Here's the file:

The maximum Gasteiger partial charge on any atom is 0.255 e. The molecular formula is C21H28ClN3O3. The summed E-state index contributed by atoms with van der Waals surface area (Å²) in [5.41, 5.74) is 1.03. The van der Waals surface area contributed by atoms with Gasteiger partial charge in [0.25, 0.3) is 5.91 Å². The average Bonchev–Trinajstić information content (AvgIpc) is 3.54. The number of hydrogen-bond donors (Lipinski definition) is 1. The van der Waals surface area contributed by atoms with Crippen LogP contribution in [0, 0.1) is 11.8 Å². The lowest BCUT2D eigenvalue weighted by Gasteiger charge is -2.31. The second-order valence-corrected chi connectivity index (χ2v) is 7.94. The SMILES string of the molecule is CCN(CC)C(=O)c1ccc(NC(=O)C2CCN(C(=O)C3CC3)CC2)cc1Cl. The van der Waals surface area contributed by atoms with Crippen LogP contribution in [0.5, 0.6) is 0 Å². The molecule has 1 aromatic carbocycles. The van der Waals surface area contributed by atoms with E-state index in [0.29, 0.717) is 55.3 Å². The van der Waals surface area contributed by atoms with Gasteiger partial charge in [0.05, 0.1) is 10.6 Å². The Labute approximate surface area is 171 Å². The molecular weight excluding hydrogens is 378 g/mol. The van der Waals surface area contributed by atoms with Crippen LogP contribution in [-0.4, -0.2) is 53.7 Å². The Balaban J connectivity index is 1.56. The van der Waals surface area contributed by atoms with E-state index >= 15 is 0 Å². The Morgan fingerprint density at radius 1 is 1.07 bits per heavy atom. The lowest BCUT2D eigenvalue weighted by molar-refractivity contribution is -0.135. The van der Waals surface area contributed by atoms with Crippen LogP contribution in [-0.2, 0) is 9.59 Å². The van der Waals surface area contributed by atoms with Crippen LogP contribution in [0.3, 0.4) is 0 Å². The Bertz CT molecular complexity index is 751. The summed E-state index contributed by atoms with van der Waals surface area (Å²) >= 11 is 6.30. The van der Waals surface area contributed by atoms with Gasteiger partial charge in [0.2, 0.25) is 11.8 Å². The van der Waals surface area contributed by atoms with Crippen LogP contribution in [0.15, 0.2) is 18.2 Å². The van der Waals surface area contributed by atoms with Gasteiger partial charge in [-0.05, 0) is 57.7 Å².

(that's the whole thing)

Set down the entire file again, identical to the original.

The maximum Gasteiger partial charge on any atom is 0.255 e. The molecular formula is C21H28ClN3O3. The summed E-state index contributed by atoms with van der Waals surface area (Å²) in [5.41, 5.74) is 1.03. The van der Waals surface area contributed by atoms with Gasteiger partial charge in [0.25, 0.3) is 5.91 Å². The average Bonchev–Trinajstić information content (AvgIpc) is 3.54. The number of hydrogen-bond donors (Lipinski definition) is 1. The van der Waals surface area contributed by atoms with Crippen LogP contribution in [0, 0.1) is 11.8 Å². The lowest BCUT2D eigenvalue weighted by Gasteiger charge is -2.31. The second-order valence-corrected chi connectivity index (χ2v) is 7.94. The SMILES string of the molecule is CCN(CC)C(=O)c1ccc(NC(=O)C2CCN(C(=O)C3CC3)CC2)cc1Cl. The van der Waals surface area contributed by atoms with Crippen LogP contribution in [0.5, 0.6) is 0 Å². The molecule has 1 aromatic carbocycles. The van der Waals surface area contributed by atoms with E-state index in [0.29, 0.717) is 55.3 Å². The van der Waals surface area contributed by atoms with Gasteiger partial charge in [0.05, 0.1) is 10.6 Å². The Labute approximate surface area is 171 Å². The molecular weight excluding hydrogens is 378 g/mol. The van der Waals surface area contributed by atoms with Crippen LogP contribution in [-0.4, -0.2) is 53.7 Å². The Balaban J connectivity index is 1.56. The van der Waals surface area contributed by atoms with E-state index >= 15 is 0 Å². The Morgan fingerprint density at radius 1 is 1.07 bits per heavy atom. The lowest BCUT2D eigenvalue weighted by molar-refractivity contribution is -0.135. The van der Waals surface area contributed by atoms with Crippen LogP contribution in [-0.2, 0) is 9.59 Å². The van der Waals surface area contributed by atoms with Crippen LogP contribution in [0.3, 0.4) is 0 Å². The Bertz CT molecular complexity index is 751. The summed E-state index contributed by atoms with van der Waals surface area (Å²) >= 11 is 6.30. The van der Waals surface area contributed by atoms with Gasteiger partial charge in [0.2, 0.25) is 11.8 Å². The van der Waals surface area contributed by atoms with Crippen LogP contribution in [0.15, 0.2) is 18.2 Å². The van der Waals surface area contributed by atoms with Gasteiger partial charge in [-0.05, 0) is 57.7 Å².